US2193606A (en) * 1937-08-21 1940-03-12 Westinghouse Electric & Mfg Co Photosensitive apparatus
US2247684A (en) * 1940-10-31 1941-07-01 Rca Corp Photoelectric sorting apparatus
US2454411A (en) * 1939-09-07 1948-11-23 United Dairies Ltd Inspection apparatus for transparent vessels
US2481354A (en) * 1948-03-11 1949-09-06 Teletype Corp Bias indicator
US2481863A (en) * 1945-04-26 1949-09-13 Owens Illinois Glass Co Photoelectric apparatus for detecting surface defects in glassware
US2550316A (en) * 1949-01-29 1951-04-24 Remington Rand Inc Image storage device

Patent Citations (11)

* Cited by examiner, † Cited by third party
Publication number Priority date Publication date Assignee Title
US1414400A (en) * 1920-05-10 1922-05-02 Emerson Victor Lee Process for the conversion of hydrocarbon oils
US1648058A (en) * 1925-11-25 1927-11-08 American Telephone & Telegraph Electrovision
US1897141A (en) * 1930-01-03 1933-02-14 Peters Peter Nicholas System for detecting faults in sharp edged tools
US2021907A (en) * 1931-11-13 1935-11-26 Rca Corp Method of and apparatus for producing images of objects
US2184159A (en) * 1936-07-11 1939-12-19 Stockton Profile Gauge Corp Apparatus for measuring area
US2193606A (en) * 1937-08-21 1940-03-12 Westinghouse Electric & Mfg Co Photosensitive apparatus
US2454411A (en) * 1939-09-07 1948-11-23 United Dairies Ltd Inspection apparatus for transparent vessels
US2247684A (en) * 1940-10-31 1941-07-01 Rca Corp Photoelectric sorting apparatus
US2481863A (en) * 1945-04-26 1949-09-13 Owens Illinois Glass Co Photoelectric apparatus for detecting surface defects in glassware
US2481354A (en) * 1948-03-11 1949-09-06 Teletype Corp Bias indicator
US2550316A (en) * 1949-01-29 1951-04-24 Remington Rand Inc Image storage device

Cited By (20)

* Cited by examiner, † Cited by third party
Publication number Priority date Publication date Assignee Title
US2764148A (en) * 1950-07-11 1956-09-25 Sheldon Edward Emannel Endoscope means for the internal examination of the human body
US2798605A (en) * 1950-07-12 1957-07-09 Tele Tect Corp Electronic inspection apparatus
US2764149A (en) * 1951-05-23 1956-09-25 Sheldon Edward Emanuel Electrical device for the examination of the interior of the human body
US2750519A (en) * 1953-02-11 1956-06-12 Gen Electric Automatic container inspection equipment
US2877368A (en) * 1954-03-11 1959-03-10 Sheldon Edward Emanuel Device for conducting images
US5128753A (en) * 1954-12-24 1992-07-07 Lemelson Jerome H Method and apparatus for scaning objects and generating image information
US5351078A (en) * 1954-12-24 1994-09-27 Lemelson Medical, Education & Research Foundation Limited Partnership Apparatus and methods for automated observation of objects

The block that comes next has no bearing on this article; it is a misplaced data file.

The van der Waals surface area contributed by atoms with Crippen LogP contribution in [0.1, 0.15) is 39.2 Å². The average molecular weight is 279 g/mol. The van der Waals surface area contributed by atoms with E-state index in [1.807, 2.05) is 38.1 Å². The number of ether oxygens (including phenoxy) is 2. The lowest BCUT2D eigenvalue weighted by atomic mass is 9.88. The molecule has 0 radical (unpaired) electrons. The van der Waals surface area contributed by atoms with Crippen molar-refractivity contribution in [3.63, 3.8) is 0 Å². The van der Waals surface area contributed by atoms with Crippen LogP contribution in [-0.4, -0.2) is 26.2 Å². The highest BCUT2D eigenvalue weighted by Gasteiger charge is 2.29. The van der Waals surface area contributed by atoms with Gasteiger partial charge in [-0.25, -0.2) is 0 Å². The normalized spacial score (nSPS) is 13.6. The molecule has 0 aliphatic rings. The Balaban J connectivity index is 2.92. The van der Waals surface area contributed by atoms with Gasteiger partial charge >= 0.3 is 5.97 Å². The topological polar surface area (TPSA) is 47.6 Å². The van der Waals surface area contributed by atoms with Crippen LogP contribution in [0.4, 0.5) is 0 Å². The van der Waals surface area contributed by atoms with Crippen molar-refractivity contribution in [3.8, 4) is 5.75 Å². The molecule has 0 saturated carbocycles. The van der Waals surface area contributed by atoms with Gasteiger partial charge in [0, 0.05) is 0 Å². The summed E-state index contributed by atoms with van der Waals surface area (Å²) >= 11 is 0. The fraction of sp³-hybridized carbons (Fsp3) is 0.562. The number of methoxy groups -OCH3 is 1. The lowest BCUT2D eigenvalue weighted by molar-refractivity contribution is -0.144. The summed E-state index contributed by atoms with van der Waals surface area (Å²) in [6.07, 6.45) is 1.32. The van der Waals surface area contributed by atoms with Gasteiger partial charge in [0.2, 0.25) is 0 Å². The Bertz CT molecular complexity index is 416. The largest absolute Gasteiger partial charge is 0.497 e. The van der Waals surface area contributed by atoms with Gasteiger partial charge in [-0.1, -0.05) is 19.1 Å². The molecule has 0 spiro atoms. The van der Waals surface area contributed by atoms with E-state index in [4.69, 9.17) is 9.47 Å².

US5283641A (en) * 1954-12-24 1994-02-01 Lemelson Jerome H Apparatus and methods for automated analysis
US5249045A (en) * 1954-12-24 1993-09-28 Lemelson Jerome H Apparatus and methods for automated observation of three-dimensional objects
US2930898A (en) * 1956-09-11 1960-03-29 W D Engineering Co Ltd Cathode ray tube apparatus for the inspection of articles
US3041393A (en) * 1958-06-30 1962-06-26 Grundig Max Television system for inspecting the inner walls of enclosed spaces
US3020745A (en) * 1958-11-13 1962-02-13 Smith Corp A O Method of flaw detection in a metal member
US3150266A (en) * 1961-02-13 1964-09-22 Owens Illinois Glass Co Inspecting interior wall surfaces of containers
US5119205A (en) * 1963-03-11 1992-06-02 Lemelson Jerome H Methods and apparatus for scanning and analyzing selected images areas
US3283898A (en) * 1965-07-16 1966-11-08 Meyer Geo J Mfg Co Inspection apparatus
US4250383A (en) * 1979-09-14 1981-02-10 Hewitt Burton L Thread inspection apparatus and method
JPS5713341A (en) * 1980-06-27 1982-01-23 Kirin Brewery Co Ltd Defect detector
US4448526A (en) * 1980-06-27 1984-05-15 Kirin Beer Kabushiki Kaisha Defect detecting method and device
JPS6249927B2 (en) * 1980-06-27 1987-10-22 Kirin Brewery
US10337977B1 (en) 2016-11-22 2019-07-02 Corning Incorporated Systems and methods for glass particle detection

Similar Documents

Publication Publication Date Title
US2649500A (en) Inspecting apparatus
CA1065436A (en) Method and apparatus for video inspection of articles of manufacture
US2481863A (en) Photoelectric apparatus for detecting surface defects in glassware
US5020908A (en) Apparatus for the optical detection of flaws, in particular cracks in transparent objects
US4002823A (en) Method and apparatus for video inspection of articles of manufacture
US4391373A (en) Method of and apparatus for compensating signal drift during container inspection
US20050105680A1 (en) Non-destructive inspection of material in container
GB1437104A (en) Method and apparatus for testing transparent containers
US2593127A (en) Electronic inspection of glass containers
US4025202A (en) Method and apparatus for inspecting the bottoms of hollow glass articles
US2735017A (en) beard ettal
US3030516A (en) Transparent container inspection
JPS6216375B2 (en)
US3687559A (en) Apparatus for inspecting glass containers or the like
US3171033A (en) Inspecting rims of glass containers for crizzle and line-over-finish defects
JPH0115013B2 (en)
US3394263A (en) Method and apparatus for inspecting transparent articles for defects by fluorescent radiation
JPS63733B2 (en)
US3478218A (en) Apparatus and method for detecting flaws in articles of glass and the like
US2881919A (en) Spot scanner for comestibles
US3328593A (en) Apparatus for measuring the wall thickness of glass containers
US3180994A (en) Method and apparatus for inspecting glass containers
US2192580A (en) Bottle inspecting device
US3328000A (en) Bottle inspector including a rotating photocell for scanning
US2988218A (en) Apparatus for gauging and inspecting glassware